Built in 1811, with eight-foot sandstone walls and 102 guns, Castle Williams has long been considered one of the finest examples of a coastal fortification in the United States. It helped defend New York from British forces during the War of 1812, and it was used by the Union Army as a prison for Confederate captives during the Civil War, and later for American soldiers who committed military crimes or misdemeanors. From 1966 to 1997 it was run by the Coast Guard. Since then it has languished, falling into disrepair.

    Unlike the open-air Globe in London, the New Globe - as the Governors Island theater would be called - is to have a roof, possibly a retractable one, to allow for year-round performances, Ms. Romer said. The roof also offers expansive views. "You can see from the Verrazano Bridge to the Statue of Liberty," she said. "You face the skyline and see the Brooklyn Bridge."

    Lord Foster has enclosed the theater in glass, to allow people circulating in the fort to look inside at performances in progress.

    The new theater would seat 1,200; the Globe in London seats about 1,600. The New Globe would offer 400 groundling tickets priced at $10, subsidized by 800 competitively priced gallery seats, according to Ms. Romer's proposal.

    Drawings by Lord Foster's firm show a bright circular lobby with views of Manhattan. There would also be a museum, a bookshop and on-site child care for theatergoers.

    The groundlings stand in London, but in Lord Foster's design, chairs under the floor provide the option of seating. Ms. Romer said she was inspired to pursue the project after seeing the broad spectrum of people who attended Shakespeare's Globe. "There were kids in ripped jeans who had clearly never been to the theater before next to people in suits and black tie," she said.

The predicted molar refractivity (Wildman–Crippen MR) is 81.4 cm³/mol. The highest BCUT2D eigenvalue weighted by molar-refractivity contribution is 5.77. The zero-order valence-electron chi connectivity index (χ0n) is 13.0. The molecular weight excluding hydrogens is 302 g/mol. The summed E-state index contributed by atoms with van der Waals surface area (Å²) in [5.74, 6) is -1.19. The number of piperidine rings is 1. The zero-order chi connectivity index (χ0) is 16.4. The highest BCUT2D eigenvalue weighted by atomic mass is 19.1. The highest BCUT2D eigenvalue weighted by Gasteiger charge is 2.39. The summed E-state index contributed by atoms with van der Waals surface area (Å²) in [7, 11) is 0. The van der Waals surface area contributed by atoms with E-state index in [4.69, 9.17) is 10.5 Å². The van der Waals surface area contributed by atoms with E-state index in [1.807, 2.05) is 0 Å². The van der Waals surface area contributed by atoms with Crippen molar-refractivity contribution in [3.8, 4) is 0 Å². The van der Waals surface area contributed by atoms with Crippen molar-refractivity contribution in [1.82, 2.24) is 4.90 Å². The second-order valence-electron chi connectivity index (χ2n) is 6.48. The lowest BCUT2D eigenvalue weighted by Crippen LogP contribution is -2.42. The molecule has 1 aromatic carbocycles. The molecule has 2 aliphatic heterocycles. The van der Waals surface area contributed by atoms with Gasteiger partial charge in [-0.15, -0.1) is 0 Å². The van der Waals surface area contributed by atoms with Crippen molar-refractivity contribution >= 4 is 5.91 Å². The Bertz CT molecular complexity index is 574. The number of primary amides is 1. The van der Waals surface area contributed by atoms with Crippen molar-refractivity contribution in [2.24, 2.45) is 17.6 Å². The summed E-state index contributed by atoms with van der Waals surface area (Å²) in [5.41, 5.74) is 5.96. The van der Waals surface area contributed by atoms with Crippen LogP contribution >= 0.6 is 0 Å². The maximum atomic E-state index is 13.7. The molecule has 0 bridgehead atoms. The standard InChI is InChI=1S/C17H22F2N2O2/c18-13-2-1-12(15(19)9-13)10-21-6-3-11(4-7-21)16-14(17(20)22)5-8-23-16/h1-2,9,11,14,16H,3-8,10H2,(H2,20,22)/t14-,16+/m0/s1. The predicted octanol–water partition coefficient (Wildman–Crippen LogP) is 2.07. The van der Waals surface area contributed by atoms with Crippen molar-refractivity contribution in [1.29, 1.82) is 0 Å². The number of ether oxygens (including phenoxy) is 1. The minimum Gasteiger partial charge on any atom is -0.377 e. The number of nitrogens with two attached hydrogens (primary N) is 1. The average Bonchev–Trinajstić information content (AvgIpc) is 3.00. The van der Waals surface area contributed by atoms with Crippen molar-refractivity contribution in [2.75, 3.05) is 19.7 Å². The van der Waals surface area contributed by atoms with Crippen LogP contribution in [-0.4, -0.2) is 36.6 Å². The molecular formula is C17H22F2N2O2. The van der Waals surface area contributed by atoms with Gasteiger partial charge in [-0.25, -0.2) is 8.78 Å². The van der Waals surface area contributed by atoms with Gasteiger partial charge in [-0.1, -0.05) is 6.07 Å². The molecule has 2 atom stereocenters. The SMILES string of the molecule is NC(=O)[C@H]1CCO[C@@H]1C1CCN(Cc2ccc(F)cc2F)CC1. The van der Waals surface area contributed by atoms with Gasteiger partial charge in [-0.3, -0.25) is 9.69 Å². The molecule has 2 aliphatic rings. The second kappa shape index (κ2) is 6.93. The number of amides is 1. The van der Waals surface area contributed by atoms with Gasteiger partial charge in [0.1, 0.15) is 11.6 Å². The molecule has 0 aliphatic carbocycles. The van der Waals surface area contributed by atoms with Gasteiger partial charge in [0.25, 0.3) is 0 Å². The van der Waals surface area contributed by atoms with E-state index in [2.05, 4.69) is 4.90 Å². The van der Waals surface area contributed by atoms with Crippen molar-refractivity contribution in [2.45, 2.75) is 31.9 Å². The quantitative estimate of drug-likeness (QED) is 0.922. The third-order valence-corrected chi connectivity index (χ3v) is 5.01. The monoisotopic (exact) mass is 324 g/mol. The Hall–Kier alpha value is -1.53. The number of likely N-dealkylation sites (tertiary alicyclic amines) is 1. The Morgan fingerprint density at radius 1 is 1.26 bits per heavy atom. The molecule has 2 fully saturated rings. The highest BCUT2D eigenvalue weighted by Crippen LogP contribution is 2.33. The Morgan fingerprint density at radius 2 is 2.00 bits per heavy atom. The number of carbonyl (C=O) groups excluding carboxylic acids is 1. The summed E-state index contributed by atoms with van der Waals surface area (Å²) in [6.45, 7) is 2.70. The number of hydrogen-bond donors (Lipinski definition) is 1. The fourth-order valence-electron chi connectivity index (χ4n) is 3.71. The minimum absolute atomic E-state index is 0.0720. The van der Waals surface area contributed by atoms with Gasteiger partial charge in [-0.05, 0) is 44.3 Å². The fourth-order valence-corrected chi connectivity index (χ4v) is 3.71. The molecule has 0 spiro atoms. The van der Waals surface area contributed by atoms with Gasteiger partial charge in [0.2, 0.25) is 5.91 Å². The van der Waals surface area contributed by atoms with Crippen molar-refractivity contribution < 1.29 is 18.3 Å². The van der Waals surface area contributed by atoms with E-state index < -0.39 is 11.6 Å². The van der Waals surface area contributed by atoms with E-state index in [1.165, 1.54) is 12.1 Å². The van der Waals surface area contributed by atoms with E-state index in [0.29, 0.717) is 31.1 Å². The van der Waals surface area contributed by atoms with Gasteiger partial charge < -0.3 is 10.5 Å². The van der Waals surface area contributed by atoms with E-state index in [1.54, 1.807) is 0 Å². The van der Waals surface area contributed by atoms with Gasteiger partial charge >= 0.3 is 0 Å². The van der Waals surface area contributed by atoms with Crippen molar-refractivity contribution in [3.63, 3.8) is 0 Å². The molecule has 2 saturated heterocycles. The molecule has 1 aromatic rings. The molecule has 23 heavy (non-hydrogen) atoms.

While the New Globe is modeled after its London counterpart, the theater would be its own innovation, Ms. Romer said. "I'm not interested in doing a wooden replica - that to me would be a theme park," she said. "We're very much looking at the 21st-century American counterpart to the Globe."

    Aside from its restoration, the fort's exterior would remain untouched, Ms. Romer said. (It was designated a national monument in 2001.) "We would be rehabilitating the castle, preserving it, being true to its historic integrity," she said. "It's fully reversible. You could pull out the theater and be left with a castle."

    Indeed, Ms. Romer said, the two would function independently of each other. People could explore the castle without going to the theater, and vice versa, although she said she hoped that visitors would take advantage of both.

    Ms. Romer said she approached Lord Foster for the project because of his experience as an architect "who reimagines and revitalizes monuments of historic significance," like the British Museum in London and the Reichstag in Berlin.

    In addition to presenting Shakespeare, the theater could produce contemporary plays and accommodate a resident company with living quarters on the island, Ms. Romer said.

    Although there is some question whether people will travel to Governors Island for the theater, Ms. Romer emphasized that it is only a five-minute ferry ride. "People will come for the world-class setting," she said.

    Copyright 2005 The New York Times Company

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  3. #3

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    How are people going to acess this...the ferry? I think it would be wise for the city to make a line (subway) to govz. Island so that people could acess it better

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    O, and yes, the theater looks great !!